Have you ever had Kraft Macaroni & Cheese? I would hazard a guess that (if you grew up in the U.S.) your answer would be yes, mine included. However, my introduction to the famous blue box came much later, during college. I didn’t appreciate it then but my mother, aside from the occasional pizza delivery or weekly restaurant visits, always prepared a home-cooked meal. We lived in a lenient household where chips and candy were allowed but somehow we never got into the habit of eating conveniently-packaged meals.
So when a friend, during a college study “date”, prepared this for me, it made quite the impression. It was cheesy and gooey and the can of tuna that was added to the pot made it seem even more special. If you think I jest…not so. I enjoyed that bowl of mac and cheese, I won’t deny it. In fact, I found myself craving it on occasion after that evening (and buying it). I hadn’t yet tasted a made-from-scratch macaroni and cheese dish, but perhaps more importantly, the young man who prepared it for me was the object of a major case of puppy love.
I still wouldn’t consider myself a macaroni and cheese connoisseur but these days I find myself favoring the made-from-scratch version. But guess what? I haven’t tried making it myself until now. It’s not because I haven’t wanted to; the one recipe I’ve longed to try is Martha Stewart’s version which has gained quite a following over the years. It just hasn’t happened.
How fortuitous that my refrigerator and freezer were in dire need of a clean up this weekend. I had some frozen cooked orecchiette leftover from another meal, some pancetta, various cheeses and cartons of milk; immediately, mac and cheese came to mind. I used my go-to béchamel recipe and added a combination of sharp cheddar, medium cheddar and edam cheese. The latter, called queso de bola in the Philippines, is a Dutch cheese that is very popular on the filipino holiday table. It’s sharp, dry and nutty and with dry mustard, nutmeg and a bit of cayenne, the cheese sauce was quite a lucky first try. It was creamy and cheesy but not cloyingly so. It also reheated well the next day.
The orecchiette also lent well to this dish for its toothsome quality–it held up well without getting mushy in the cheese sauce. The dish would have been fine just like this but the addition of pancetta added even more welcome richness. The final product was crunchy on top from the browned cheese and a sprinkling of Panko bread crumbs while the inside was smooth, cheesy and creamy. Have I mentioned this was cheese and creamy? Just checking. I served this with a plate of chopped tomatoes for a bit of balance; a winning meal. I’ve still yet to try Martha Stewart’s version but I may have already found my go-to mac and cheese. No more experiments required.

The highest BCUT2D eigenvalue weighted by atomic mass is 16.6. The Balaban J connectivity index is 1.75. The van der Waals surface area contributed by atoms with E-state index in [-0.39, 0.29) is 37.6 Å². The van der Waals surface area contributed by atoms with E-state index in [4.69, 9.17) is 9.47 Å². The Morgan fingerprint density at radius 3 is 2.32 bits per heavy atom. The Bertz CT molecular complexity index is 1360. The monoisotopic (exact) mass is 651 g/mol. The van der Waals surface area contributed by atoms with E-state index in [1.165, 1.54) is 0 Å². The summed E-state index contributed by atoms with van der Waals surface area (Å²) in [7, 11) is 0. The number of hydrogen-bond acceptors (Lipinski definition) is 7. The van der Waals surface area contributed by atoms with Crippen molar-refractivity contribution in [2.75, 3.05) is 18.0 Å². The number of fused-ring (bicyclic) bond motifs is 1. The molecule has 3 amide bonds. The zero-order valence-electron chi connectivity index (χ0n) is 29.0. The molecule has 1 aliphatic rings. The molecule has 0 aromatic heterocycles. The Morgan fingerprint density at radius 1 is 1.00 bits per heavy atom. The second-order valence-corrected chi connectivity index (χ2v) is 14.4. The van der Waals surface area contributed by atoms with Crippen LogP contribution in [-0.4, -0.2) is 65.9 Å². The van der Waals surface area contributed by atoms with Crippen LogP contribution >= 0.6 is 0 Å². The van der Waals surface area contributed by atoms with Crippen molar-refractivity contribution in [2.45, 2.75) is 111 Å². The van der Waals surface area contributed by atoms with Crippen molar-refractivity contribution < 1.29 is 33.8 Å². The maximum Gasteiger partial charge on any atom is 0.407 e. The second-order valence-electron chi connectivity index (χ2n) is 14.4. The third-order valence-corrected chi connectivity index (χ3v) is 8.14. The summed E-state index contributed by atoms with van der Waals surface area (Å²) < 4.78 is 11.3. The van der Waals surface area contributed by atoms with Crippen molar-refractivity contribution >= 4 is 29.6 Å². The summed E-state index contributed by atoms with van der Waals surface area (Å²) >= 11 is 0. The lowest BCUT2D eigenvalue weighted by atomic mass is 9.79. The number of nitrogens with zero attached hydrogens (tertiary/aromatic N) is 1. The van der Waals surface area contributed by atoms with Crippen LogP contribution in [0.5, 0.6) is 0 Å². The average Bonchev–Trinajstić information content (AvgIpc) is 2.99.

Baked Orecchiette with Pancetta: My Version of Mac and Cheese
* I didn’t use all the cheese but feel free to do so. I had just under 1/2 cup left over.
* I didn’t use all the pancetta either. I had about 1/3 cup left and I found this was also enough.
* This will serve 2 people as a light meal.
- 2 cups combination of medium cheddar and sharp cheddar, grated
- 1 cup Edam cheese, grated (you can substitute gruyere, Manchego or any other sharp cheese)
- 2 1/3 cups milk (I happened to have 1/2 cup half and half, 1/3 cup cream and the remainder, 1% lowfat milk
- 2 – 2/12 cups cooked Orecchiette
- 1/4 – 1/2 teaspoon dry mustard
- 1/4 teaspoon nutmeg
- 1/2 teaspoon cayenne
- 2 1/2 tablespoons butter
- 2 1/2 tablespoons flour
- pinch salt
- Ground white pepper
- Panko bread crumbs, for sprinkling on top
- Pancetta (I used the Trader Joes pancetta cubes that come in a 12-oz package)
Preheat your oven to 375ºF. If you need to cook pasta first, bring a pot of water to a boil.
Cook the pancetta in a small pan. I wanted to caramelize the meat a bit and render some of the fat.
Prepare the cheese sauce: Warm the milk in a separate pan and keep at just under boiling point. Melt the butter in another saucepan over medium-low heat. When melted, add the flour and whisk until smooth. Turn the heat up to medium and cook the mixture until you get a light amber color. This will take about 5-6 minutes. Use a flat whisk and stir almost constantly to prevent uneven cooking. Add the milk in 1/2 cup – 3/4 cup increments, making sure the milk is combined well with the roux (flour and butter) before adding more. When all the milk has been added, cook for about 8 minutes, stirring constantly. The sauce will thicken slowly. Remove from heat and add salt (to taste), freshly grated nutmeg, cayenne pepper, dry mustard and ground white pepper. Then add the cheese. I started with about two cups and added as I needed. I found that around 2 to 2 1/4 cups was sufficient. Stir the pasta into the cheese sauce, as well as a bit of the pancetta. Again, I found that I didn’t need all of the pancetta I cooked.
Pour the mixture into one baking dish or two smaller ones like I did here and sprinkle a little more cheese on top. Bake for 15 minutes if you used small shallow dishes like I did. After this time, pull the dish(es) out of the oven and sprinkle some Panko bread crumbs for crunch (just a very single layer) and a bit more pancetta for color. Bake for another 10 minutes or so until the top is golden brown.